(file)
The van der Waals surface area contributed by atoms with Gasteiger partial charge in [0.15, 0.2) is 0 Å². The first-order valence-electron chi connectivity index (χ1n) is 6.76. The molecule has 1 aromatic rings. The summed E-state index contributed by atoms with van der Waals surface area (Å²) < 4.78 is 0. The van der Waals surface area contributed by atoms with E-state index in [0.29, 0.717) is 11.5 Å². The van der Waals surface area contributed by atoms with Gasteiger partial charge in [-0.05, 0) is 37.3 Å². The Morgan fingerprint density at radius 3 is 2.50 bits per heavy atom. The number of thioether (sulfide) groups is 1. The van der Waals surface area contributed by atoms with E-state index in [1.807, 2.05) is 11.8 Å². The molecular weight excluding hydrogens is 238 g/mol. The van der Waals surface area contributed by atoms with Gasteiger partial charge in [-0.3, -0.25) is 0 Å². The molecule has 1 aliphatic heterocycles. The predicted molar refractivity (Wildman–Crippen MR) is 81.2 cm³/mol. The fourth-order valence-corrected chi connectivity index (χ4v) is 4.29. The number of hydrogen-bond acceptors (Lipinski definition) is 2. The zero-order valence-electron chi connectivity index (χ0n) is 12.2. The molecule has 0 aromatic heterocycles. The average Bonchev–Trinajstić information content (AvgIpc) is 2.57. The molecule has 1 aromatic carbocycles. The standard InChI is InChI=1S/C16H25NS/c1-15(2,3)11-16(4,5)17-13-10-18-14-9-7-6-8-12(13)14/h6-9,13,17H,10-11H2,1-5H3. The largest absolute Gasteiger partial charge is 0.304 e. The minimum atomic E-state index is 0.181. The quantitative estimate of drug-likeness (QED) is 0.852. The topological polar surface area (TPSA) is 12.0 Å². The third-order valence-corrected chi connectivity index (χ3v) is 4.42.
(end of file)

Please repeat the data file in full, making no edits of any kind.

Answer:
The van der Waals surface area contributed by atoms with Gasteiger partial charge in [0.15, 0.2) is 0 Å². The first-order valence-electron chi connectivity index (χ1n) is 6.76. The molecule has 1 aromatic rings. The summed E-state index contributed by atoms with van der Waals surface area (Å²) < 4.78 is 0. The van der Waals surface area contributed by atoms with E-state index in [0.29, 0.717) is 11.5 Å². The van der Waals surface area contributed by atoms with Gasteiger partial charge in [-0.05, 0) is 37.3 Å². The Morgan fingerprint density at radius 3 is 2.50 bits per heavy atom. The number of thioether (sulfide) groups is 1. The van der Waals surface area contributed by atoms with E-state index in [1.807, 2.05) is 11.8 Å². The molecular weight excluding hydrogens is 238 g/mol. The van der Waals surface area contributed by atoms with Gasteiger partial charge in [-0.3, -0.25) is 0 Å². The molecule has 1 aliphatic heterocycles. The predicted molar refractivity (Wildman–Crippen MR) is 81.2 cm³/mol. The fourth-order valence-corrected chi connectivity index (χ4v) is 4.29. The number of hydrogen-bond acceptors (Lipinski definition) is 2. The zero-order valence-electron chi connectivity index (χ0n) is 12.2. The molecule has 0 aromatic heterocycles. The average Bonchev–Trinajstić information content (AvgIpc) is 2.57. The molecule has 1 aromatic carbocycles. The standard InChI is InChI=1S/C16H25NS/c1-15(2,3)11-16(4,5)17-13-10-18-14-9-7-6-8-12(13)14/h6-9,13,17H,10-11H2,1-5H3. The largest absolute Gasteiger partial charge is 0.304 e. The minimum atomic E-state index is 0.181. The quantitative estimate of drug-likeness (QED) is 0.852. The topological polar surface area (TPSA) is 12.0 Å². The third-order valence-corrected chi connectivity index (χ3v) is 4.42.